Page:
By Alicia Lacy

The Cove Herald

Budget talks became intense Tuesday night, which was the Copperas Cove City Council's last opportunity to propose changes to the 2010 fiscal year budget before they publish the public notice.

Director of financial services, Wanda Bunting, presented the council with changes to the proposed budget, after which, Councilman Bill Stephens suggested several additional changes that stirred up differing opinions among the council.

Bunting summarized changes made to the general fund, which included a projected revenue reduction of $227,354, a reduction in street maintenance by $185,950, a $2,500 increase to the USO and $8,321 increase to the HOP bus service

Afterward Stephens suggested a hiring and salary freeze and no merit or cost of living adjustments for city staff. He also proposed the city only pay 85 percent of healthcare for city employees and drop the vehicle allowance for city employees as a way to ease the burden on taxpayers.

"We're going to employ ourselves into bankruptcy if we don't watch what we're doing. We're fast becoming the city with the most employees," Stephens said. "That's not bad, but I don't think with this coming year we can afford that $785,000 additional dollars in salaries and benefits."

After brief discussions and a poll of the council, the hiring and salary freeze was not included after a 4-3 vote.

When discussing the pay freeze, City Manager Gardner said the pay freeze, cost of living adjustment and merit increases are already included in the proposed budget.

"I think sacrifice should be on everybody's part. If we're increasing utilities, permits, water, sewage and increasing property taxes, something else has to give," Stephens said.

In response, Gardner said many employees are residents of Copperas Cove who fall under the same restrictions as all other residents.

"We've asked them to be understanding of the budget," Gardner said. "We're asking them to take higher increases in their insurance benefits, meaning they assume more financial responsibility and they're also having to pay more in premiums for that insurance plan that is not as great as what it is currently."

After fervently debating his suggestions to the proposed budget's general fund, Stephens' suggestions were not added to the proposed budget after failing to get support from the rest of the council. Councilman Willie Goode was the sole supporter of covering 85 percent of health coverage and cutting the $500 vehicle allowance for 11 city employees.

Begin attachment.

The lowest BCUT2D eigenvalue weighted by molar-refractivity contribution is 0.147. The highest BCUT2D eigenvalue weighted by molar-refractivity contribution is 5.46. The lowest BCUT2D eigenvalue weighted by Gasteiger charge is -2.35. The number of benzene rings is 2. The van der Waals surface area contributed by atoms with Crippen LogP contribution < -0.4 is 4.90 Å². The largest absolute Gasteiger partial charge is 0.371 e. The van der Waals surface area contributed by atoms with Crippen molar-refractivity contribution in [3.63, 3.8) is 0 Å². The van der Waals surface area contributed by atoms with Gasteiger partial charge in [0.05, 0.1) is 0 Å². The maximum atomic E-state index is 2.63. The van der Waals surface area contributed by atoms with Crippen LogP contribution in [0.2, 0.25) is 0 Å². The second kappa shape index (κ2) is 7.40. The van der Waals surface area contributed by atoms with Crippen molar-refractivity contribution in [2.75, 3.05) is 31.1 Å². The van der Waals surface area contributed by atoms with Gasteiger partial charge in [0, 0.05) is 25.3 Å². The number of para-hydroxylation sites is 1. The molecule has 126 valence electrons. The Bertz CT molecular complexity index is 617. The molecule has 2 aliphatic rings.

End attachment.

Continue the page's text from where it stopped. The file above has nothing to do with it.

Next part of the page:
In other action, Councilman Charlie Youngs recommended $2,000 per councilmember be removed out of the council's portion of the budget.

"I noticed that we have $36,200 in the city council section of that budget book," Youngs said. "If you divide 36,200 by eight elected officials, you come out with $4,025 per elected official. Since we're asking everybody else to cut corners, why don't we lop off $2,000 per person? That's a savings

of $16,000."

In response, Stephens said the funds in the council budget are not solely for council members' participation at meetings, but for required trainings.

In the end, the council decided to reduce the council's allotment in the budget by $500 per councilmember.

Other changes made to the proposed budget include:

The removal of the 2,000-gallon base rate from the water and sewer department; adjusts winter averaging to include an 8,000-gallon floor without a ceiling; a 10-cent increase per 1,000 gallons of water; the removal of capital outlay and debt service from the ideal fund balance calculation and the reinstitution of the 20 percent

senior discount.

The reduction of $12,226 in revenues based on the certified tax roll.

The removal of Texas and Golf Course Road projects, which added $60,000 back into the drainage utility fund.

A $20,000 increase to be given to the Chamber of Commerce, a $1,000 increase to the Copperas Cove Country Opry and the removal of budgeted funding to the Boys and Girls Club of Copperas Cove from the Hotel Occupancy Tax fund.

The removal of the city's $10,000 contribution to the joint image campaign fund and the reduction of capital outlay expenditures for software and equipment.

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